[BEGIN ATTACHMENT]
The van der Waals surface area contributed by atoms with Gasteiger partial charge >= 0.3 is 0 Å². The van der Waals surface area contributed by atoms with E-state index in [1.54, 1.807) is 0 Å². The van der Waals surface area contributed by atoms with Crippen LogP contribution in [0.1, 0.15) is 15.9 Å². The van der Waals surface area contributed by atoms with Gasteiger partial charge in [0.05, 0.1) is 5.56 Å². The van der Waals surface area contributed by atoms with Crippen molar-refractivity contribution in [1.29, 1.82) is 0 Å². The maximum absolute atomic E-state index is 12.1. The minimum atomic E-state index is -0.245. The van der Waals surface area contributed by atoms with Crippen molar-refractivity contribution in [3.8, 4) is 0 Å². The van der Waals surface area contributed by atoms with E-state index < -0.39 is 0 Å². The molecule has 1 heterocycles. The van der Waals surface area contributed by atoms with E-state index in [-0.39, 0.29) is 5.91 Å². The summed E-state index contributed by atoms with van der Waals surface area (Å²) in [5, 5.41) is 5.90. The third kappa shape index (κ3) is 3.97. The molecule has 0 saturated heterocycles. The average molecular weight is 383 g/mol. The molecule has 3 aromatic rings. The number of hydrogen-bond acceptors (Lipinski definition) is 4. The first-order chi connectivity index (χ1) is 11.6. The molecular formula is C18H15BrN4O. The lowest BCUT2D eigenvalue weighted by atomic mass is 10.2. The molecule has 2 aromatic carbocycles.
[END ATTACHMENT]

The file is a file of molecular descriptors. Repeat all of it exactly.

The van der Waals surface area contributed by atoms with Gasteiger partial charge >= 0.3 is 0 Å². The van der Waals surface area contributed by atoms with E-state index in [1.54, 1.807) is 0 Å². The van der Waals surface area contributed by atoms with Crippen LogP contribution in [0.1, 0.15) is 15.9 Å². The van der Waals surface area contributed by atoms with Gasteiger partial charge in [0.05, 0.1) is 5.56 Å². The van der Waals surface area contributed by atoms with Crippen molar-refractivity contribution in [1.29, 1.82) is 0 Å². The maximum absolute atomic E-state index is 12.1. The minimum atomic E-state index is -0.245. The van der Waals surface area contributed by atoms with Crippen molar-refractivity contribution in [3.8, 4) is 0 Å². The van der Waals surface area contributed by atoms with E-state index < -0.39 is 0 Å². The molecule has 1 heterocycles. The van der Waals surface area contributed by atoms with E-state index in [-0.39, 0.29) is 5.91 Å². The summed E-state index contributed by atoms with van der Waals surface area (Å²) in [5, 5.41) is 5.90. The third kappa shape index (κ3) is 3.97. The molecule has 0 saturated heterocycles. The average molecular weight is 383 g/mol. The molecule has 3 aromatic rings. The number of hydrogen-bond acceptors (Lipinski definition) is 4. The first-order chi connectivity index (χ1) is 11.6. The molecular formula is C18H15BrN4O. The lowest BCUT2D eigenvalue weighted by atomic mass is 10.2. The molecule has 2 aromatic carbocycles.